By Monica Wiser
Just about every day, I have to break the news to my patients that their insurance company does not cover hearing aids.
They are deemed “medically unnecessary” by Medicare and many other insurers.
It is a slap in the face to the 48 million Americans who suffer from hearing loss.
According to the American Speech-Language Hearing Association, 90 percent of those cases cannot be treated with medication or simple surgery.
Insurance companies may believe that they are saving money by exempting hearing aids from coverage, but the cost of not treating hearing loss is far greater.
Untreated hearing loss has been linked to several health conditions that insurance companies do end up covering. The following medical conditions have been linked to untreated hearing loss.
Increased risk of dementia
Johns Hopkins University recently published a longitudinal study that revealed that people with hearing loss are up to five times as likely to develop dementia if the loss goes untreated. Several other such studies have confirmed this finding (Brandeis University, University of Pennsylvania and Washington University in St. Louis).
There are several theories as to why this occurs: increased cognitive load, social isolation and atrophy of the region of the brain that not only processes speech, but processes memory.
The cost to society to treat dementia is estimated to be up to $215 billion annually when the cost of home healthcare and assisted living are taken into account. It is more costly to the nation than treating heart disease or cancer, according to a RAND study. The cost to the patient and their family members is far greater.
Increased risk of falls
People with untreated hearing loss are three times as likely to suffer from injury-causing falls.
The average hospital cost for a fall injury is $35,000.
According to the CDC, falls are the leading cause of injury death for Americans 65 years and older. Non-fatal falls are estimated to cost $34 billion in direct medical costs.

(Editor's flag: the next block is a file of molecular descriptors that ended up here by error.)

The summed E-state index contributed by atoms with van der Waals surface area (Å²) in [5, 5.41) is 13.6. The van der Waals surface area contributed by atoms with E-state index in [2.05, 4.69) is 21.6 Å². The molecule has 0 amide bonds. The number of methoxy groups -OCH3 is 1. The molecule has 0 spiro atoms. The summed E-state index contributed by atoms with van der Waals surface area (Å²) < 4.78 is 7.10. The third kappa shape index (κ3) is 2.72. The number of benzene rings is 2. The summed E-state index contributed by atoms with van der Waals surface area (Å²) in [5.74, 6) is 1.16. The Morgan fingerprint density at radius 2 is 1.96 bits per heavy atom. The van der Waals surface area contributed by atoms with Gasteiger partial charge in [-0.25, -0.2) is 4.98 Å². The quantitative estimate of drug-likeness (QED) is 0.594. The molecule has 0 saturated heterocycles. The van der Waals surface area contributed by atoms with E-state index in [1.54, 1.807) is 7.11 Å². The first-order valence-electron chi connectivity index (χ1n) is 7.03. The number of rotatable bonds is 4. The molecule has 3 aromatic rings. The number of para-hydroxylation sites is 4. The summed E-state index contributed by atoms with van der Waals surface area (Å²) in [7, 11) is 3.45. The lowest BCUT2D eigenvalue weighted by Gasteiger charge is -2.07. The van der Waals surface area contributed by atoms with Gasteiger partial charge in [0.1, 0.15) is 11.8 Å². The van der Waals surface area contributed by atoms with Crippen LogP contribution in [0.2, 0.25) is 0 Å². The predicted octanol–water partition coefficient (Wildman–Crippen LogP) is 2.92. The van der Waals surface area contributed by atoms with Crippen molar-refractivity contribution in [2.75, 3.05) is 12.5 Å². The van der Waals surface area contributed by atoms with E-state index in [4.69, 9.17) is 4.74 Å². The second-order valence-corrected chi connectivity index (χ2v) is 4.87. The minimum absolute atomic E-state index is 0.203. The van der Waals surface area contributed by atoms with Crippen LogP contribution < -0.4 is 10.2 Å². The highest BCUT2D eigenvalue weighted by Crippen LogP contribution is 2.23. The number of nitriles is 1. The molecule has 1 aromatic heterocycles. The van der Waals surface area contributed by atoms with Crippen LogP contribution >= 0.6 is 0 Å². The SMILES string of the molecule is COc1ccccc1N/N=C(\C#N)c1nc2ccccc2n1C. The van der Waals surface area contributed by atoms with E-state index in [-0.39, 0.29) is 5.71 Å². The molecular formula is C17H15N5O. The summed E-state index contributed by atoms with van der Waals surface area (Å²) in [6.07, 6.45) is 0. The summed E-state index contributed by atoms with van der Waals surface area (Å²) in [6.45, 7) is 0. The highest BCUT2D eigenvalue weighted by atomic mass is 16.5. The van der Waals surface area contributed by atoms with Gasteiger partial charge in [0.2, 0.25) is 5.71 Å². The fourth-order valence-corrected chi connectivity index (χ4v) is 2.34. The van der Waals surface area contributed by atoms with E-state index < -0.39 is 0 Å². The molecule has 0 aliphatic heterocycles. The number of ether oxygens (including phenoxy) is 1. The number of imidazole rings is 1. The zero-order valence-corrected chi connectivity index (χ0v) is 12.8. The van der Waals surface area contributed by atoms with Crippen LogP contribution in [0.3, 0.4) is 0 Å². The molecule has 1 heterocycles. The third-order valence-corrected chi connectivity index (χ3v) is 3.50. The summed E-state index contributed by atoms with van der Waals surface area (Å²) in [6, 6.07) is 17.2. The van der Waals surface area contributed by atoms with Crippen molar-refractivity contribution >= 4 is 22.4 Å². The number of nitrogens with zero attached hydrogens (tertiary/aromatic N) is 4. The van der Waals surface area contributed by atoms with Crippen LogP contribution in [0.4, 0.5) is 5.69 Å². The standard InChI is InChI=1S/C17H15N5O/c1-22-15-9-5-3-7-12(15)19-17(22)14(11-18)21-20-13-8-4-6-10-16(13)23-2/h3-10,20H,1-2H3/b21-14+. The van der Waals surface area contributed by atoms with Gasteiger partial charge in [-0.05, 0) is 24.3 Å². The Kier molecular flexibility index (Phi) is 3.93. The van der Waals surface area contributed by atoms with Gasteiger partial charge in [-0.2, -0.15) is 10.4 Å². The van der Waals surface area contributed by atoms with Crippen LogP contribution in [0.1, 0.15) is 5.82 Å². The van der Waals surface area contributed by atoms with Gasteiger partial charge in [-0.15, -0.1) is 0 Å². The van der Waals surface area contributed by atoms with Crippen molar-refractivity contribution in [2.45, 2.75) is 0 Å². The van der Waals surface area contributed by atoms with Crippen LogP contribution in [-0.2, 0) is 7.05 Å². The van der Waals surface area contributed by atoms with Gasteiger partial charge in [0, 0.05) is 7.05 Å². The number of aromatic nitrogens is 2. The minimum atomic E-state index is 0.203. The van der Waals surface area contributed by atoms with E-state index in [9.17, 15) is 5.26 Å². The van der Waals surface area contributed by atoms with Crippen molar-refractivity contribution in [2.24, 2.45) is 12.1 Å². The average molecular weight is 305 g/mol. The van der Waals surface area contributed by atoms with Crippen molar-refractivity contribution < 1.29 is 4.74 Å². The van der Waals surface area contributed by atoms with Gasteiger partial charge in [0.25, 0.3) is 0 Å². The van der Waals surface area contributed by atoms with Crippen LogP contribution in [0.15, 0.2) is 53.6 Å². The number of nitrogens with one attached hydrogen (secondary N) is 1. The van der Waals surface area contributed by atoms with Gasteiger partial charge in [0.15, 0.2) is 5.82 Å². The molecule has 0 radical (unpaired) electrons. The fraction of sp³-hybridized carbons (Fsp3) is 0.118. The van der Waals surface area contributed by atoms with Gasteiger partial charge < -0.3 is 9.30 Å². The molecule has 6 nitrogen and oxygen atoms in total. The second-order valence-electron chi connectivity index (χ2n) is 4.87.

These hospitalizations are not only due to falls, but to lack of awareness of surroundings, leading to car accidents, workplace accidents and pedestrian accidents. The cost of these hospitalizations cannot be accounted for due to the various conditions that may be diagnosed during hospitalization.
The economic burden of depression, including workplace costs, direct costs and suicide-related costs, was estimated to be $210.5 billion in 2010.
Anxiety disorders cost the U.S. more than $42 billion a year, according to The Economic Burden of Anxiety Disorders, a study commissioned by ADAA.
It is estimated that treating work-related stress alone costs $300 billion, according to the University of Massachusetts Lowell. Stress outside of the workplace was not calculated in this figure.
These health conditions are costing the nation well over $800 billion, annually.
While hearing loss does not contribute to every case of dementia, falls, hospitalizations, depression, anxiety and stress, a significant portion of that figure can be reduced by treating hearing loss.
The real cost of not treating hearing loss, however, cannot be measured in cold, hard figures. The cost to society of the unrealized potential of people with hearing loss is immeasurable.
It is time for the healthcare industry to reexamine the medical necessity for treating hearing loss with hearing aids.
Monica Wiser, M A. CCC-A, is an audiologist in private practice at Beaufort Audiology & Hearing Care, 38 Professional Village on Lady’s Island. She has over 20 years of experience in the field of audiology and has worn hearing aids since childhood.